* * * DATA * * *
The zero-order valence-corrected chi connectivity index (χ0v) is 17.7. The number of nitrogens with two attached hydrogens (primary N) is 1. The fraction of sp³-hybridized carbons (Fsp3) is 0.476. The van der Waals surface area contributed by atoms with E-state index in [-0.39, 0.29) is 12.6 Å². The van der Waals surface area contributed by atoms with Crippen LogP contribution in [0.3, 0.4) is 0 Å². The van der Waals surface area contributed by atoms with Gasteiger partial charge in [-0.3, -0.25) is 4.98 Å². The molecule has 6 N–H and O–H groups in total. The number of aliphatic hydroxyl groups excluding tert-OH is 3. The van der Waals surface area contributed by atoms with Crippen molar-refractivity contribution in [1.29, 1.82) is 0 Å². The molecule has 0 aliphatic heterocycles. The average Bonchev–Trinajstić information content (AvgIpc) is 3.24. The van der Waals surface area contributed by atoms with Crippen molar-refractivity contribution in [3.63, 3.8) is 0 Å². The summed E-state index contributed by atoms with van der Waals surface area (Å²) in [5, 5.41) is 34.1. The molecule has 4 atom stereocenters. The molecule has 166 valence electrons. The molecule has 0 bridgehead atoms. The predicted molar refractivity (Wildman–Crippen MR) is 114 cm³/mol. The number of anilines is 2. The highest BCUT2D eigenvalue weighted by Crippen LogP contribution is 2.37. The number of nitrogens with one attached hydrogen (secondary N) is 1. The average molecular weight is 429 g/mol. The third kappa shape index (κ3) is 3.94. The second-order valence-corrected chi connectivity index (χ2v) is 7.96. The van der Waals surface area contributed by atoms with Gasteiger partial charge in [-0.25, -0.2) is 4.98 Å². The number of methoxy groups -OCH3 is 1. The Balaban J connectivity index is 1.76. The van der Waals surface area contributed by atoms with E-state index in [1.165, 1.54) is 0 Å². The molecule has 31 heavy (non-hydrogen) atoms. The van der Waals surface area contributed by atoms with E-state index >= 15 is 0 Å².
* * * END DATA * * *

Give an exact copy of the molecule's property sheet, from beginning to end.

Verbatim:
The zero-order valence-corrected chi connectivity index (χ0v) is 17.7. The number of nitrogens with two attached hydrogens (primary N) is 1. The fraction of sp³-hybridized carbons (Fsp3) is 0.476. The van der Waals surface area contributed by atoms with E-state index in [-0.39, 0.29) is 12.6 Å². The van der Waals surface area contributed by atoms with Crippen LogP contribution in [0.3, 0.4) is 0 Å². The van der Waals surface area contributed by atoms with Gasteiger partial charge in [-0.3, -0.25) is 4.98 Å². The molecule has 6 N–H and O–H groups in total. The number of aliphatic hydroxyl groups excluding tert-OH is 3. The van der Waals surface area contributed by atoms with Crippen molar-refractivity contribution in [1.29, 1.82) is 0 Å². The molecule has 0 aliphatic heterocycles. The average Bonchev–Trinajstić information content (AvgIpc) is 3.24. The van der Waals surface area contributed by atoms with Crippen molar-refractivity contribution in [3.63, 3.8) is 0 Å². The summed E-state index contributed by atoms with van der Waals surface area (Å²) in [5, 5.41) is 34.1. The molecule has 4 atom stereocenters. The molecule has 166 valence electrons. The molecule has 0 bridgehead atoms. The predicted molar refractivity (Wildman–Crippen MR) is 114 cm³/mol. The number of anilines is 2. The highest BCUT2D eigenvalue weighted by Crippen LogP contribution is 2.37. The number of nitrogens with one attached hydrogen (secondary N) is 1. The average molecular weight is 429 g/mol. The third kappa shape index (κ3) is 3.94. The second-order valence-corrected chi connectivity index (χ2v) is 7.96. The van der Waals surface area contributed by atoms with Gasteiger partial charge in [-0.25, -0.2) is 4.98 Å². The number of methoxy groups -OCH3 is 1. The Balaban J connectivity index is 1.76. The van der Waals surface area contributed by atoms with E-state index in [1.165, 1.54) is 0 Å². The molecule has 31 heavy (non-hydrogen) atoms. The van der Waals surface area contributed by atoms with E-state index >= 15 is 0 Å².